James is a winner because he is where he and his family are happy and where they want to be.
In terms of basketball, however? James is a loser.
The Lakers seem content to burn a year of James and have made a series of head-scratching moves. While they have maintained their cap flexibility for next offseason, they have signed or retained numerous non-shooters; Rondo, JaVale McGee, Lance Stephenson, Kentavious Caldwell-Pope. James has proven that a team that surrounds him with shooters can dominate, so they aren’t exactly the best fits.
They also have failed to pair James with a second superstar. And while James, going on 34 years old, can still carry the team to the postseason, he is no match for the Warriors alone. There are intriguing talents on the roster — Brandon Ingram, Kyle Kuzma, Lonzo Ball, etc. — but none of them are on the same level as Kawhi Leonard and stars the Lakers could potentially go after.
James can only be at the peak of his powers for so long. And the Lakers waiving the white flag before the season even starts probably isn’t the best feeling for the King.
Not everyone can have a successful offseason — things out of a team’s control can have adverse effects on their future success. Still, with plenty of offseason left to go, many of these teams and or players could find themselves in a different position, good or bad, come October. Either way, the 2018-19 NBA season is shaping up to be one of the most fun in recent memory.
NBA All-Star Friday Recap
Basketball Insiders recaps NBA All-Star Friday 2019, which featured a four-point shot and a deep pool of talent in the Rising Stars Challenge.
NBA All-Star Celebrity Game
The NBA All-Star Celebrity Game had a variety of big names to trot out on Friday night. This list included former NBA players such as Ray Allen and Jay Williams, current WNBA players Stefanie Dolson and A’ja Wilson, entertainers such as JB Smoove, Mike Colter, and Hassan Minhaj, and last year’s MVP, Quavo.
The Home Team was coached by WNBA legend Dawn Staley while the Away Team was coached by WNBA superstar Sue Bird.
Team Staley pulled ahead multiple times throughout the game, but every run they made was followed by a run by Team Bird. Team Bird’s comeback attempt fell short as Team Staley ultimately won 82-80.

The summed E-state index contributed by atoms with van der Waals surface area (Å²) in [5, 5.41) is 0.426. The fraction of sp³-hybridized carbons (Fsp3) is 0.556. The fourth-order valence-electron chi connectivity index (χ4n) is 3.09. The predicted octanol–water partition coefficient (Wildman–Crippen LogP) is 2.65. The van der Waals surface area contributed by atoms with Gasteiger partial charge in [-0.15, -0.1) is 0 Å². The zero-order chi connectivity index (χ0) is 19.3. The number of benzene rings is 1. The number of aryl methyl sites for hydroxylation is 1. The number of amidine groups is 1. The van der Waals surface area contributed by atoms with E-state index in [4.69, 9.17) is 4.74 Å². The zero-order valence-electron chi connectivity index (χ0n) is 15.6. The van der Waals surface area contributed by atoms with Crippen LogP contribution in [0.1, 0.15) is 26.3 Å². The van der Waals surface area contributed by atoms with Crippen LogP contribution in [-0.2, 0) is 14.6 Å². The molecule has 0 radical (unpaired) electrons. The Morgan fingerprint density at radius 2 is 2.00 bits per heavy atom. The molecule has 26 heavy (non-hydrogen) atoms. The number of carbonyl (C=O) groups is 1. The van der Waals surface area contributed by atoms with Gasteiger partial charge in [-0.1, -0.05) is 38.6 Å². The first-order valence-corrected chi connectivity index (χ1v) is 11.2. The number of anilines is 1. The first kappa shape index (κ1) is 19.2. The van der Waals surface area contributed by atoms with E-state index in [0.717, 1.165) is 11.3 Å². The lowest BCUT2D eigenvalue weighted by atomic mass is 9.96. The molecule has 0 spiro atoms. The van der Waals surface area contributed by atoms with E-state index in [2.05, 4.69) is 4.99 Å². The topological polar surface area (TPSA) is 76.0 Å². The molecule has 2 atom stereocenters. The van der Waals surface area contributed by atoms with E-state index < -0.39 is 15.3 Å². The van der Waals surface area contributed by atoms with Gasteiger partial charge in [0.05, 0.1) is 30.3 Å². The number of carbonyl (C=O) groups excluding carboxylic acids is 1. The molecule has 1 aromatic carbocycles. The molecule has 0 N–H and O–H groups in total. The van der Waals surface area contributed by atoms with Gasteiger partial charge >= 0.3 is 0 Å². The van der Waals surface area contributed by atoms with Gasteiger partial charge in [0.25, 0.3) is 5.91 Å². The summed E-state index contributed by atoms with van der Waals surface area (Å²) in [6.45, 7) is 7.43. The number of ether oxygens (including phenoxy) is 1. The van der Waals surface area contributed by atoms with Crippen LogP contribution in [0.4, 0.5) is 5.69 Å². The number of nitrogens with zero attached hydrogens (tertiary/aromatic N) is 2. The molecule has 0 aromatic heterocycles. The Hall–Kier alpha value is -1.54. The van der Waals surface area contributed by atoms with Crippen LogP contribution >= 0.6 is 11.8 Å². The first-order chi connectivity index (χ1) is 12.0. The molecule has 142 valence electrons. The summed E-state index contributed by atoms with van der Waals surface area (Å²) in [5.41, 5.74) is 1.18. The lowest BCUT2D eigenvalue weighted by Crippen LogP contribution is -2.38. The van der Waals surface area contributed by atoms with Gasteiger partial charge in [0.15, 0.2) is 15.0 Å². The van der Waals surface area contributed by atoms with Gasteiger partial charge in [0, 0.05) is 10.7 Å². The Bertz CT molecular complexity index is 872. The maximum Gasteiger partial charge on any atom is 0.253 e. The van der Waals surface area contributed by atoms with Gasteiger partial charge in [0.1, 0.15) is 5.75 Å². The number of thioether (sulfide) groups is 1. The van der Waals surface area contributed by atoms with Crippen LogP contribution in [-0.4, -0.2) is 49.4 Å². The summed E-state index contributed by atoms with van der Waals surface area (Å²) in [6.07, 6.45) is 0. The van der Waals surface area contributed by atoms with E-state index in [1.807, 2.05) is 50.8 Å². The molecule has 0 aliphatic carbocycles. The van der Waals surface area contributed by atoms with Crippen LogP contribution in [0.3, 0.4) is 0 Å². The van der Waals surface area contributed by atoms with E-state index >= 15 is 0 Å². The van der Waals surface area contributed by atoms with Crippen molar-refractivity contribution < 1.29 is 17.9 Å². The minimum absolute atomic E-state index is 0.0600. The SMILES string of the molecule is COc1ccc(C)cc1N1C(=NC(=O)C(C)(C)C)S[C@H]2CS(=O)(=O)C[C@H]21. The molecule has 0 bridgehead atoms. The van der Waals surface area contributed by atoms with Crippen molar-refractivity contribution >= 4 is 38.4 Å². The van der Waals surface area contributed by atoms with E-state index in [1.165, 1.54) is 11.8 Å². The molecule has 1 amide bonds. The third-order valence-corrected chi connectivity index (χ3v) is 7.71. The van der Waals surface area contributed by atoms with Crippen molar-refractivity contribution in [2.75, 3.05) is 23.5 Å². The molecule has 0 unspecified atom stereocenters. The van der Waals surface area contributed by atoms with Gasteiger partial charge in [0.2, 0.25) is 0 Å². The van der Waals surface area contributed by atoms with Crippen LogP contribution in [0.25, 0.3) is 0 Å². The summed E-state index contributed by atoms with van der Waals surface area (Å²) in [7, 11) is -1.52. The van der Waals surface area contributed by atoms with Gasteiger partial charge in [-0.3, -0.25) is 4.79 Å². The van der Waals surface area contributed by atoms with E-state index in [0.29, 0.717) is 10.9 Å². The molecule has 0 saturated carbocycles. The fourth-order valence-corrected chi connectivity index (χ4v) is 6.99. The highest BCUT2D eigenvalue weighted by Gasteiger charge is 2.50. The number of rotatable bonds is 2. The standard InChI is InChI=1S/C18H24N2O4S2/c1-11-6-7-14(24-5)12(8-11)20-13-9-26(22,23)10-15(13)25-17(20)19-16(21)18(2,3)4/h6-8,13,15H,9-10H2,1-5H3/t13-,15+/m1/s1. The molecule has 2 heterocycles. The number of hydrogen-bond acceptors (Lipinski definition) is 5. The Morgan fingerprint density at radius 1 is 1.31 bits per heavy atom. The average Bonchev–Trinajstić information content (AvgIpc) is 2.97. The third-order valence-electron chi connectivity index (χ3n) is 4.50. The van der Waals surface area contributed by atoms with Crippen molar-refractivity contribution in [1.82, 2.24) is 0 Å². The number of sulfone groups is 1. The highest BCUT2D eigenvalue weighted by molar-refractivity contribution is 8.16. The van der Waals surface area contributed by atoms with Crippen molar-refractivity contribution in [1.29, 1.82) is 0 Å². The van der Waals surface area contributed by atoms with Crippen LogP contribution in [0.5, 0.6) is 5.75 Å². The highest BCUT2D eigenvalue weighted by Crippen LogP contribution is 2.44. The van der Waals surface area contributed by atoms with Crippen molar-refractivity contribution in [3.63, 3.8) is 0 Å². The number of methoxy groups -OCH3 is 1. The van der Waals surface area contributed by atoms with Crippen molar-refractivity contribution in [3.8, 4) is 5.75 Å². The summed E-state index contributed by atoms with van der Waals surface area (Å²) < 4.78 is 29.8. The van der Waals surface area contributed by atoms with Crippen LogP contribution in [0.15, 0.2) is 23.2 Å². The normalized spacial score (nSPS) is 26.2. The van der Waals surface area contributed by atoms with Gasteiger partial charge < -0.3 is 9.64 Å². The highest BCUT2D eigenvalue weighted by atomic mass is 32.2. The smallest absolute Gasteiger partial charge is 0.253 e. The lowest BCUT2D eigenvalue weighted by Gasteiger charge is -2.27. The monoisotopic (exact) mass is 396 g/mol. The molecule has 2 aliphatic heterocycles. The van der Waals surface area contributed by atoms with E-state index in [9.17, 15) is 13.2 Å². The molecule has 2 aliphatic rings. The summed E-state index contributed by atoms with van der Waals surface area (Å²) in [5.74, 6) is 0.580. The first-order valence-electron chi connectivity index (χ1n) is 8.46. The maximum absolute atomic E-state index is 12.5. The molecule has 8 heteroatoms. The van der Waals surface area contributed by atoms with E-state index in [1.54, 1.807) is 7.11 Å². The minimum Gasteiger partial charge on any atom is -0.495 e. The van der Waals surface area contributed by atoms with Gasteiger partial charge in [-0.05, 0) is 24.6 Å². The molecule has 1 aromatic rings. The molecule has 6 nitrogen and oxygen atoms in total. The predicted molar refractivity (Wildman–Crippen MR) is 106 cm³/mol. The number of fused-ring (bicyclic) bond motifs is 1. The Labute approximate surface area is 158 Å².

Internet Comedian Famous Los led the way for Team Staley, scoring a team-high 22 points on 10-16 shooting while dishing out three assists in the team’s victory. Jay Williams razzled and dazzled as well, scoring 18 points on 8-15 shooting while dishing out five assists – including this beauty.
— NBA (@NBA) February 16, 2019
What could have been with Jay Williams…
Quavo topped his performance last year for Team Staley, scoring a game-high 27 points in total, highlighted by what may very well be the only five-point play to ever happen in an NBA-sponsored basketball game. Quavo shot 13-19 from the field while also corralling nine rebounds as well. Ray Allen also put up a vintage performance, putting up 24 points on 11-21 shooting, nine rebounds and five assists.
There were a few interesting wrinkles to this game. A four-point shot was implemented in which $4,000 would be donated to charity for each shot made from distance. Ten four-pointers were made in the game, totaling $40,000 in charity donations.
Two more fun facts: We didn’t even get a tip-off in this game. Comedian Brad Williams stole the ball from the ref to start it off. Also, just because it’s a harmless exhibition does not mean participants won’t get into it. JB Smoove and Hassan Minhaj got a little testy at the end of the first quarter.
Other participants included:
From Team Bird: Ronnie 2K (Director of influencer marketing, 2K Sports), AJ Buckley (Actor, “SEAL Team”), Bad Bunny (Singer), Marc Lasry (Milwaukee Bucks’ Co-Owner), Adam Ray (Host of About Last Night), Amanda Seales (Actor/Comedian), James Shaw Jr. (Hometown Hero), Brad Williams (Host of About Last Night)
From Team Staley: Chris Daughtry (Singer), Terrence Jenkins (TV Personality/Actor), Dr. Oz (TV Personality), Rapsody (Rapper), Bo Rinehart (Musician), Steve Smith (Former NFL Player), Jason Weissman (Hometown Hero)